I would argue it doesn’t take much skill or technique to make sales by just offering a less expensive option. That being noted, price-dropping can be an effective way to gain sales, but this technique should not be lauded as a sales skill.
Last Saturday my 7-year old son attempted to sell lemonade to our neighbors for $1 a cup. He soon realized this price point was too high so he dropped the price to $.25 a cup and effectively sold out of lemonade within the hour.
My son claimed the rush of lemonade sales was the result of him being a great salesman, but of course you and I know better. It was the price drop, not his selling prowess which accelerated his lemonade sales (In another post I’ll have to share how my discussion about profit margins went with my son).
Years ago I was talking with a pest control owner from Las Vegas who told me, “I don’t care how much my competitors sell their service for because I will beat anybody’s price.”
Surely there is a segment of the population who seeks out the best deals and will sacrifice quality over cost, and this Las Vegas business owner was absolutely killing that demographic. However, he also revealed corners he was forced to cut which enabled him to keep the lowest price point in the market.
Price-dropping has its place but should not be viewed as a sales technique. It’s mostly gimmick, linked to a compromise of quality.
I suppose my son and the Las Vegas owner would make great business partners as they shared the childlike business sense that by dropping price they were better businessmen and salesmen, when in reality neither was the case.
The real winners in these scenarios were the pest control seeking homeowners in Las Vegas and my thirsty neighbors.
Skilled sales reps don’t need to price drop. In fact, the mark of a great salesman is the ability to increase price without sacrificing production.
To learn more about how your sales team can increase sales without compromising price, visit my website at:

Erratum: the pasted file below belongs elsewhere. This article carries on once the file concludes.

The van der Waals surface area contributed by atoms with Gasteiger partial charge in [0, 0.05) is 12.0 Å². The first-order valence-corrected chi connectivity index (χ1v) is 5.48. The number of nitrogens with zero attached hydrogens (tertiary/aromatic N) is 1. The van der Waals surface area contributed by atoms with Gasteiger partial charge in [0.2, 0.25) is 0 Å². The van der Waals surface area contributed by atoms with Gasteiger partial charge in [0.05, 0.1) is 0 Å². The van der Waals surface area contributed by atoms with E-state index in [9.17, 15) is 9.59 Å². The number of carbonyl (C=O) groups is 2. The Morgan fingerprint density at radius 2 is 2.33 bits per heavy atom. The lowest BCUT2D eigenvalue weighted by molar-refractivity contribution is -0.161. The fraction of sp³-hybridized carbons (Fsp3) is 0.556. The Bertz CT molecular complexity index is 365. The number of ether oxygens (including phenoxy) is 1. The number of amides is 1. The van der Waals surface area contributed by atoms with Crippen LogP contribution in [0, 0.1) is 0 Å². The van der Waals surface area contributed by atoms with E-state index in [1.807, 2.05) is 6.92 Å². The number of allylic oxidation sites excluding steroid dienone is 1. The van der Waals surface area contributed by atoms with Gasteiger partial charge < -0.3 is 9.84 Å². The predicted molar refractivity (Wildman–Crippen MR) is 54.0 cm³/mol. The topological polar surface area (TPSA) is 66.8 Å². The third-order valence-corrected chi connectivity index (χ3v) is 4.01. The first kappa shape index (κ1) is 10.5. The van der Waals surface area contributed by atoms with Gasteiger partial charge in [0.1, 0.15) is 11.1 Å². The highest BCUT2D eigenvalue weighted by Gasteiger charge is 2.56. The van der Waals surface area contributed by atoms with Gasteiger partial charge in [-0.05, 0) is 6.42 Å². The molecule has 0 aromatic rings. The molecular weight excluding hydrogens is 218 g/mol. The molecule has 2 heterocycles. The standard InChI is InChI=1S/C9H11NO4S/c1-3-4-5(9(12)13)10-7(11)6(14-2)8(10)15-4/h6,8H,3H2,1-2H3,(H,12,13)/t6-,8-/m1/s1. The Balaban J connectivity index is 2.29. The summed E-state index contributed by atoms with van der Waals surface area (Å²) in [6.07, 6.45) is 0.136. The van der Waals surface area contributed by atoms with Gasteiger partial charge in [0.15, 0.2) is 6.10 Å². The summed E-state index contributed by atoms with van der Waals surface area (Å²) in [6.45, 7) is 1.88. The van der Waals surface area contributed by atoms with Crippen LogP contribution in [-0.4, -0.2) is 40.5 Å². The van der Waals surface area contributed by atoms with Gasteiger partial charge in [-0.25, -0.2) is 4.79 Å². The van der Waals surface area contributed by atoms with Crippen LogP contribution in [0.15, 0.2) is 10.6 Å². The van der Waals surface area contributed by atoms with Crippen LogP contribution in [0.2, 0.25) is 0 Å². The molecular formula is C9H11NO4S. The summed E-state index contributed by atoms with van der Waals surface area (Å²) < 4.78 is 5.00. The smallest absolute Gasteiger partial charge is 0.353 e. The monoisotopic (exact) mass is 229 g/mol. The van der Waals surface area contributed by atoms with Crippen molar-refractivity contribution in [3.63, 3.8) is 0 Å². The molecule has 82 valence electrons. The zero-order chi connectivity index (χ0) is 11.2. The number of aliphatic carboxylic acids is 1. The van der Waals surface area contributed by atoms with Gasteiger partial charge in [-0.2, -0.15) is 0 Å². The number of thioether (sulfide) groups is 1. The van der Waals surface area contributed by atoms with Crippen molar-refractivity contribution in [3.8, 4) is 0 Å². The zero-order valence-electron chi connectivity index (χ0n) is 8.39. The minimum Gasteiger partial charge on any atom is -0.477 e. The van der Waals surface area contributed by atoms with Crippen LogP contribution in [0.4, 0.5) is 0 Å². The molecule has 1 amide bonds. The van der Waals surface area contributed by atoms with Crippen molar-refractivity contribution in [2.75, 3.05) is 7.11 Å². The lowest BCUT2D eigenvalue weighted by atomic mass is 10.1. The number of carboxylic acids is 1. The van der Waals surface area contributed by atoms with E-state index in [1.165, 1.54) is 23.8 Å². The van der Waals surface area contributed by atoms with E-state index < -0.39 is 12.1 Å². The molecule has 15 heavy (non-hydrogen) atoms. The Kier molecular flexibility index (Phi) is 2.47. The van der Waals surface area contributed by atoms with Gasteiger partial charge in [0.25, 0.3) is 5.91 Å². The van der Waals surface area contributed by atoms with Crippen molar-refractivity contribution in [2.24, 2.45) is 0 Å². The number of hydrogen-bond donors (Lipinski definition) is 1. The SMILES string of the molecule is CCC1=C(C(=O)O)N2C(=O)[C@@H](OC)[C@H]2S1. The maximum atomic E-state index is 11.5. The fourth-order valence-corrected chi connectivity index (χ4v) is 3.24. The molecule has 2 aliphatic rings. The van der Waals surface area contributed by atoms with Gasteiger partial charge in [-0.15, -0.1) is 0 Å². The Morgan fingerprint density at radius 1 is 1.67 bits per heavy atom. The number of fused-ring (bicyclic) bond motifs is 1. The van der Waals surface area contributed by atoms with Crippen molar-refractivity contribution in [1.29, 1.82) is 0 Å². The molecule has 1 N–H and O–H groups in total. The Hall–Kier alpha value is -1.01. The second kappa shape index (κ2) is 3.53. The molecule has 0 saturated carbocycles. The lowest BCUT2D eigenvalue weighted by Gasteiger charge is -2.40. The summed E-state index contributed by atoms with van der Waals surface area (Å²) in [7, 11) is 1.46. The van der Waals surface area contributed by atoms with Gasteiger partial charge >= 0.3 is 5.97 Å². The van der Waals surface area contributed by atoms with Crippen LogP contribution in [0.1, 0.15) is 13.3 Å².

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I recently received this message from Austin Sigl…a door-to-door sales rep for Vantage Marketing.
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I’m humbled by the kind words from fellow door-to-door sales reps.
Adam Smith, a former sales representative from Vivint. recently sent me the following message:
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It’s about that time! College students and door-to-door recruits everywhere are preparing to knock doors and make ridiculous amounts of money this summer.
Having been in the door-to-door game for 18 years, I’ve come to realize there are a few things you should do before knocking that first door:
1. Set a Goal: Not only should you set an overall sales goal but you should also know how many sales you need to make each month, week and day to achieve your goal.
2. Prepare for a Beat Down: Mental preparation for repeated rejection and daily discouragement is a must for door-to-door sales reps. Have the mindset that each rejection just gets you closer to your next sale.
3. Surround yourself with Success: Learn from others who have experienced success on the doors. Sales tactics, techniques and work ethic are just some of the skills you can incorporate into your own sales game.
If you want to maximize your earnings and learn how I sold nearly 1,200 accounts in one summer, learn more at: